Fortnight of Hell – Addendum A – Shelf Exams

I keep mentioning shelves and I’m sure you know I don’t mean 棚*…

The NBME Basic Science Subject Tests for Medical Students (commonly referred to as “shelf” exams) are standardized tests, much like the SAT IIs one might have taken in high school. According to their website:

NBME subject tests are achievement tests in a broad sense, requiring medical students to solve scientific and clinical problems. Although students’ performance on the tests will reflect the learning specific to their course and clerkship experiences, their test scores will also reflect educational development resulting from the overall medical school experience. These tests are constructed to be appropriate for a broad range of curricular approaches and have at least four distinct advantages over locally constructed examinations in the assessment of student achievement.

  • The tests provide national norms and relevant descriptive information.
  • Considerable care is taken in preparing these materials, with items selected only after extensive review and pretesting.
  • These tests concentrate heavily on application and integration of knowledge rather than recall of isolated facts.
  • They attain better accuracy of measurement.

NBME subject tests are intended to complement other sources of information about the educational progress of medical students. The test results should be interpreted in light of other available information. Likewise, curriculum evaluation cannot be based on test results alone. The quality of teaching can and should be evaluated by frequent peer observation and student feedback, not inferred solely from the level of test scores. Medical school faculty and administration should not view the results of NBME subject tests as the beginning and end of evaluation.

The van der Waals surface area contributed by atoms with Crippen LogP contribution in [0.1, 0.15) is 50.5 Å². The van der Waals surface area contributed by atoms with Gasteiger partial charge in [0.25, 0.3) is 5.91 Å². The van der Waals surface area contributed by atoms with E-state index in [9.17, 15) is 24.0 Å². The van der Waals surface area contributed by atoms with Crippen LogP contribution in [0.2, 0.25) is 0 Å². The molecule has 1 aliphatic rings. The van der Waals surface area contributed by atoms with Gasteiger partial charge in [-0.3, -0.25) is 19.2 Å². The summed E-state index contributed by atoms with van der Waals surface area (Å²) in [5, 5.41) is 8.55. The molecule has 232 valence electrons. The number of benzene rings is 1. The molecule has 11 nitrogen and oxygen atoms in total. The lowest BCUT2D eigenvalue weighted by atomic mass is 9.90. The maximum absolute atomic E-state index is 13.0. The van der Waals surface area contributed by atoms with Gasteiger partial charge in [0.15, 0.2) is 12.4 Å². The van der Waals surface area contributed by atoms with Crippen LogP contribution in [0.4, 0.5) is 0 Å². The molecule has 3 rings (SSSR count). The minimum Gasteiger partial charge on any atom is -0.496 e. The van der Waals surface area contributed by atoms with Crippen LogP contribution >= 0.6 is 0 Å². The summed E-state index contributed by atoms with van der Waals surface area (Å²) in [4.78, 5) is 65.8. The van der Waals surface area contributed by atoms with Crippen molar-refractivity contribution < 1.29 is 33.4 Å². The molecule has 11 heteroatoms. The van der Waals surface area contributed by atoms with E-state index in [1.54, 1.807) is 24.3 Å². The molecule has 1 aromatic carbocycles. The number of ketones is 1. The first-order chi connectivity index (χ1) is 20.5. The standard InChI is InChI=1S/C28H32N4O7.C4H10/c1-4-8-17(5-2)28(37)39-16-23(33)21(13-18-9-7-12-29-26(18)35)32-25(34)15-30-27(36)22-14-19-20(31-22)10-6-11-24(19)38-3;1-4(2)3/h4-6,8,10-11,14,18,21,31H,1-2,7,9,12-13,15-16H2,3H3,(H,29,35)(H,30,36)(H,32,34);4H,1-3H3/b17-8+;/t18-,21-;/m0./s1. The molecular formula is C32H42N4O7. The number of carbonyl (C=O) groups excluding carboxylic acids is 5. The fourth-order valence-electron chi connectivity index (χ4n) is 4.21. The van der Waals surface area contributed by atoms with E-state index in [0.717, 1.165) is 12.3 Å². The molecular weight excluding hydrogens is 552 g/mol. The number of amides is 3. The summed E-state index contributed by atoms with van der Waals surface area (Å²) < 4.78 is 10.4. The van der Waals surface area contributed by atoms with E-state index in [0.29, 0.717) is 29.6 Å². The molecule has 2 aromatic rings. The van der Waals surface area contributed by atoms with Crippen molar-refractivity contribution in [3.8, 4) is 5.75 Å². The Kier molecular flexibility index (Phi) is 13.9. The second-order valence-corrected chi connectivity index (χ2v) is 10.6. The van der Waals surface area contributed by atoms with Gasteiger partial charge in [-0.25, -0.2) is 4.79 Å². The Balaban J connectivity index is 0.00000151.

Each exam consists of 125 questions which must be answered within two and a half hours. High scores on shelf exams are correlated to excellent scores on the USMLE Step 1.

All Ross students must take shelf exams in biochem, histo, physio, neuroscience and gross anatomy at the end of their second semester (first year), in behavioral science at the end of third semester, and pharmacology, microbiology and pathology at the end of their fourth semester (second year) of med school. Some schools administer shelf exams in lieu of a local final exam (but we still have Mini III 😦 ). I’m not sure if all on-shore schools require their students to take shelf exams but I think all offshore schools do, probably to make sure their students are taken seriously. Ross takes pride in the fact that its students generally perform better than the national average. Let’s hope I don’t break that trend.

*nifty 日本語*

棚「たな」shelf, shelves, ledge



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